Thousands in Illinois Call for Approval of Keystone XL
CHICAGO – Today the Illinois Chamber of Commerce announced, in conjunction with Consumer Energy Alliance (CEA), that it has submitted 15,578 public comments from Illinois residents supporting the construction of the Keystone XL pipeline. The comments were submitted to the U.S. Department of State, which must issue the final necessary permit to allow the Keystone XL project to proceed.
“Almost 16,000 public comments were submitted and Illinois isn’t even on the Keystone XL pipeline route,” said Tom Wolf, executive director of the Energy Council at the Illinois Chamber of Commerce. “This shows that people in Illinois care about a reliable, stable and cost competitive supply of energy.”
Illinois is home to thousands of miles of underground pipelines that bring oil from Canada and finished petroleum products to market. The state’s four refineries rely on Canada for the vast majority of their crude oil supply.
“We’re a showcase to how safe and reliable the pipeline transportation system can be,” said Wolf.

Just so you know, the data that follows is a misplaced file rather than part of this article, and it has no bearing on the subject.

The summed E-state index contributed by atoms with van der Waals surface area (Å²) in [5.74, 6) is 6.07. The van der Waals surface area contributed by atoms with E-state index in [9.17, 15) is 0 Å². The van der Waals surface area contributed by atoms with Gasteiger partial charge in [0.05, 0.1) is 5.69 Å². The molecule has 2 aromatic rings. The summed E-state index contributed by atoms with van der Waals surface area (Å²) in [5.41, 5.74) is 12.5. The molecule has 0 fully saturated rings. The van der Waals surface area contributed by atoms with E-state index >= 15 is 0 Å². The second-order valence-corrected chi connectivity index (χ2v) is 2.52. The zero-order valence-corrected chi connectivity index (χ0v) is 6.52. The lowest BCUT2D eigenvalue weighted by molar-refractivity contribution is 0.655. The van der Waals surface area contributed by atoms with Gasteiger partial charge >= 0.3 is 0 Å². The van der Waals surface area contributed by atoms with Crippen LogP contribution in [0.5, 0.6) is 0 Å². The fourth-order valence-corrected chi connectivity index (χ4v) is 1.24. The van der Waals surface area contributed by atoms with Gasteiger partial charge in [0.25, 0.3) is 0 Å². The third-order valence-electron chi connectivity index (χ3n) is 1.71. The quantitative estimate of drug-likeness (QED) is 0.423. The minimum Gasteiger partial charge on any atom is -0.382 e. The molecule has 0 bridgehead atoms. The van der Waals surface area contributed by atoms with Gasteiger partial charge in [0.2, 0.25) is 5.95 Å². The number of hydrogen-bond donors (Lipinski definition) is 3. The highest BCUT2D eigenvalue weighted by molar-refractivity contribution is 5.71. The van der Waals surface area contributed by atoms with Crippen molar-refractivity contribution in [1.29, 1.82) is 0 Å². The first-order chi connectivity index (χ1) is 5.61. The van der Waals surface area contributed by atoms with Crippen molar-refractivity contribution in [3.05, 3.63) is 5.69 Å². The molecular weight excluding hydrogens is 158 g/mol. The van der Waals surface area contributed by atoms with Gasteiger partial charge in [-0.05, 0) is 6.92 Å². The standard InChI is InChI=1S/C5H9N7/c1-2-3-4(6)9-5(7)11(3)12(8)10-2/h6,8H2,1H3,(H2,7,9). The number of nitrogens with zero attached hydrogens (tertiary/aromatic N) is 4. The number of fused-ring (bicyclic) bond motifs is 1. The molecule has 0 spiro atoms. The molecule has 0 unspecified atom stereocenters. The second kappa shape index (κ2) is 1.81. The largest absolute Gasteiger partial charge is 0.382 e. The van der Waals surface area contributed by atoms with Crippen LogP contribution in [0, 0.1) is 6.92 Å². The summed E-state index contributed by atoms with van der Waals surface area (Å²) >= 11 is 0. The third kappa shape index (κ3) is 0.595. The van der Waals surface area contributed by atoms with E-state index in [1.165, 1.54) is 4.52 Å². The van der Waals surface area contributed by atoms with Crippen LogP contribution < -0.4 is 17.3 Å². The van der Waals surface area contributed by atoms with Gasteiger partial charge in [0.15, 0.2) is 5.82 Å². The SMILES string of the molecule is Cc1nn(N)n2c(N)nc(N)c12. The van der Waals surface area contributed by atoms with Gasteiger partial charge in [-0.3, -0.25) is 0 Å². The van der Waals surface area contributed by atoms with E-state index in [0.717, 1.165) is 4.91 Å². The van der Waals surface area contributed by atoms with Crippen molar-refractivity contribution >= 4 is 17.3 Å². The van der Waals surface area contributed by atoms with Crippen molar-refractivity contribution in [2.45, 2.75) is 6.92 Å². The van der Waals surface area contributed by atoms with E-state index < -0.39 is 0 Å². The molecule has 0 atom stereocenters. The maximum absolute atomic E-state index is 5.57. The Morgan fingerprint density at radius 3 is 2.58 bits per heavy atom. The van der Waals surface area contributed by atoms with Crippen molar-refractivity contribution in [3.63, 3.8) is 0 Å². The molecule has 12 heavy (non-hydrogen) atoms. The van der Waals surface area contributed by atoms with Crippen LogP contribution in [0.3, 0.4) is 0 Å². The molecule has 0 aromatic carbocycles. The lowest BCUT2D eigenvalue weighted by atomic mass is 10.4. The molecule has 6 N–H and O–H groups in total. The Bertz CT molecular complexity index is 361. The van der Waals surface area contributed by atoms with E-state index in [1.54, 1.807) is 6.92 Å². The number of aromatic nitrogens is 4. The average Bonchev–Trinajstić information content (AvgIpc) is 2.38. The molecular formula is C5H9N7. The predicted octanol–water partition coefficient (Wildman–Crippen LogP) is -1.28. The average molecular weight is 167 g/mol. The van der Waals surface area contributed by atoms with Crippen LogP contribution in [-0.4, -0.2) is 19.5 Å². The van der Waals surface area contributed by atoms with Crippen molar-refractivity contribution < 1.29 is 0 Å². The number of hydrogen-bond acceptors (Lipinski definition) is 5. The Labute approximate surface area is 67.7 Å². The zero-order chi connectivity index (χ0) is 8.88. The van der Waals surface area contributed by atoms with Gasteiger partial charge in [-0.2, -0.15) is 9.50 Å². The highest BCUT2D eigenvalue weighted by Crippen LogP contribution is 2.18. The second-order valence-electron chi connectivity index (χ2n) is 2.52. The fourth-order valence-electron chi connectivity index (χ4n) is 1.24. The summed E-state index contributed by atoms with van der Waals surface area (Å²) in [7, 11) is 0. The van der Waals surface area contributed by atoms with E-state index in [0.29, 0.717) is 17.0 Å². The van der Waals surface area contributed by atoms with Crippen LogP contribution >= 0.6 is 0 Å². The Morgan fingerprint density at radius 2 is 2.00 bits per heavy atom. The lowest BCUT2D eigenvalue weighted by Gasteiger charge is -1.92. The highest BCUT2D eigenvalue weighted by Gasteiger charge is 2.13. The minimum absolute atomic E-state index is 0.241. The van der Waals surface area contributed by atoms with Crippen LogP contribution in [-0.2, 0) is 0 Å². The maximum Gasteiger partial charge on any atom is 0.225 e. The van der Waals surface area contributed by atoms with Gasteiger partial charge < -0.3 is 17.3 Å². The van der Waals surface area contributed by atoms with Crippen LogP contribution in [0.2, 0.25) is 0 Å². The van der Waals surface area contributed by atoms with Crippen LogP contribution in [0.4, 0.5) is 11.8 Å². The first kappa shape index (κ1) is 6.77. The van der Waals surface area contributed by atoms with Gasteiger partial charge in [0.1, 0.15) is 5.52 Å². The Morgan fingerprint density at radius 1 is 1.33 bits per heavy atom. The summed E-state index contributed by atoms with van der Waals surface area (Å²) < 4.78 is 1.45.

To further this call, CEA Executive Vice President Michael Whatley issued the following statement:
“The Keystone XL pipeline will be the safest pipeline ever built in the United States, and construction will help create more than 20,000 jobs nationwide. The pipeline will also generate more than $20 billion in new economic growth for the struggling U.S. economy. The 700,000 barrels of oil per day that will flow through Keystone XL will help reduce fuel prices for families coast to coast, and dramatically improve our energy security by reducing our reliance on Middle Eastern oil. These comments that we are submitting today from thousands of Illinois citizens reflect what people across the country are saying: We need jobs, we need a stronger economy, and we need to build the Keystone XL pipeline.”
The 1,700-mile proposed Keystone XL pipeline would deliver 700,000 barrels of U.S. and Canadian crude oil per day to refineries along the Gulf Coast in Texas. Keystone XL received approval from Canada’s National Energy Board in 2010, but the project also requires a Presidential Permit from the U.S. Department of State because it crosses an international border. In June, CEA delivered more than 62,000 public comments supporting the project to the State Department, all of which came from people living in the six states through which the proposed pipeline will travel: Montana, South Dakota, Nebraska, Kansas, Oklahoma, and Texas.